Psychological support to healthcare workers during Covid-19, and the risk of fake vaccines, are just two of the topics that come under the microscope in the latest issue of The Manchester Briefing.
The fortnightly briefing produced by Alliance MBS and the Humanitarian and Conflict Response Institute brings together international lessons for local and national government recovery and renewal, and has been running ever since the pandemic struck a year ago.
As UK hospitals treat record numbers of Covid patients, the study on psychological support to healthcare workers - and considerations for healthcare providers - makes particularly timely reading.
A briefing by Alexander Kreh and Dr Barbara Juen from the University of Innsbruck on disease outbreaks in recent decades finds that frontline healthcare workers show high stress levels and are more at risk of developing symptoms of depression, anxiety and burnout in the short and long-term. Initial research on Covid-19 has also replicated these findings.
Stressors that healthcare workers are confronted with can be numerous. While being exposed to the same societal and emotional stressors as the general population during the Covid-19 pandemic, healthcare workers are additionally exposed to stressors that are unique to their work environment. For example from taking on new roles and responsibilities, working in Personal Protective Equipment, the risks of infection and infecting others, and moral distress.
The briefing reports that high stress levels over prolonged periods can negatively affect the wellbeing of healthcare workers, so organisations must balance these stressors with the demands on services such as a surge in patient care over an extended period.
Considering these factors, healthcare organisations should support staff no matter what their role, seniority, or experiences. This means that healthcare organisations should provide access to support structures that workers can approach individually, while also including psychosocial support.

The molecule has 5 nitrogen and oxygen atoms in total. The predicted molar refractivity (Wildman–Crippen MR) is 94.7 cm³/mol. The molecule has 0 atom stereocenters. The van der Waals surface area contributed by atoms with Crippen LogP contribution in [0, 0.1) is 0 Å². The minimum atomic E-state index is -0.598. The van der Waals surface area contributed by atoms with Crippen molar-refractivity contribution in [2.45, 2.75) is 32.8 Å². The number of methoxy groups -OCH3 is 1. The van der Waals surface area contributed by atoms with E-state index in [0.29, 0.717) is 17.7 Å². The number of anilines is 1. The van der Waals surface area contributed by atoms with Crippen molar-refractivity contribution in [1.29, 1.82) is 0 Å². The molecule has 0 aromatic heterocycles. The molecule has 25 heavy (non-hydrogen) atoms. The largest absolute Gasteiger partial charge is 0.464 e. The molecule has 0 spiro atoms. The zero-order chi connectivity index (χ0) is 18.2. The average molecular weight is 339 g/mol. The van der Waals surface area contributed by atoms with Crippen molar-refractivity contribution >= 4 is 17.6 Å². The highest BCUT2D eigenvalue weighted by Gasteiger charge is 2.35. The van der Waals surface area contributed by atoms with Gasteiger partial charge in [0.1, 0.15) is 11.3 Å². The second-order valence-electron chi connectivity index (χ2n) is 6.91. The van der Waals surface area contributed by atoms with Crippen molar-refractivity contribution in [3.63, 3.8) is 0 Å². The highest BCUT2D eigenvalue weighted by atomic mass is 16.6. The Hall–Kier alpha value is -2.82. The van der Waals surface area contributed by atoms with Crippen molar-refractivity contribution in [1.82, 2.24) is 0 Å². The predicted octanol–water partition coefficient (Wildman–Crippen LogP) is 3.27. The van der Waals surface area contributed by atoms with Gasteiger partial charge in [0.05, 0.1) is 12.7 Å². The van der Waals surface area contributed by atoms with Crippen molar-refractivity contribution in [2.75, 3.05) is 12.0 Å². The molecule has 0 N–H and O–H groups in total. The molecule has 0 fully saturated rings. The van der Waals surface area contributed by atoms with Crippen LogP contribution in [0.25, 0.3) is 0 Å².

With the vaccination rollout now gathering pace both here in the UK and across the world, there is also a timely briefing into fake vaccines.
It discusses how fears surrounding Covid-19 has led to criminals utilising black markets to develop and sell fake vaccinations on the dark web, while the demands on government vaccination programmes has also promoted the online sale of other fake medicines.
For instance in the UK there have already been incidents of scammers turning up at people’s doorsteps offering a vaccine for payment, following a spate of fake text messages.
The briefing also talks about how hospitals and healthcare facilities have been hit with a barrage of phishing and ransomware attacks trying to sell fake vaccines, and how vaccination centres may be points of vulnerability.
The rise in fake vaccines and medications requires approaches that protect people, and infrastructure, says the briefing.
For instance widespread information campaigns are needed to advise people not to buy any vaccines online, while people should be reminded to only consult their registered doctor about vaccination, and only be vaccinated at an official vaccination point.
In terms of infrastructure it says there is also a need to regularly assess cyber security and to train staff in recognising and reporting any phishing scams or malware attacks.
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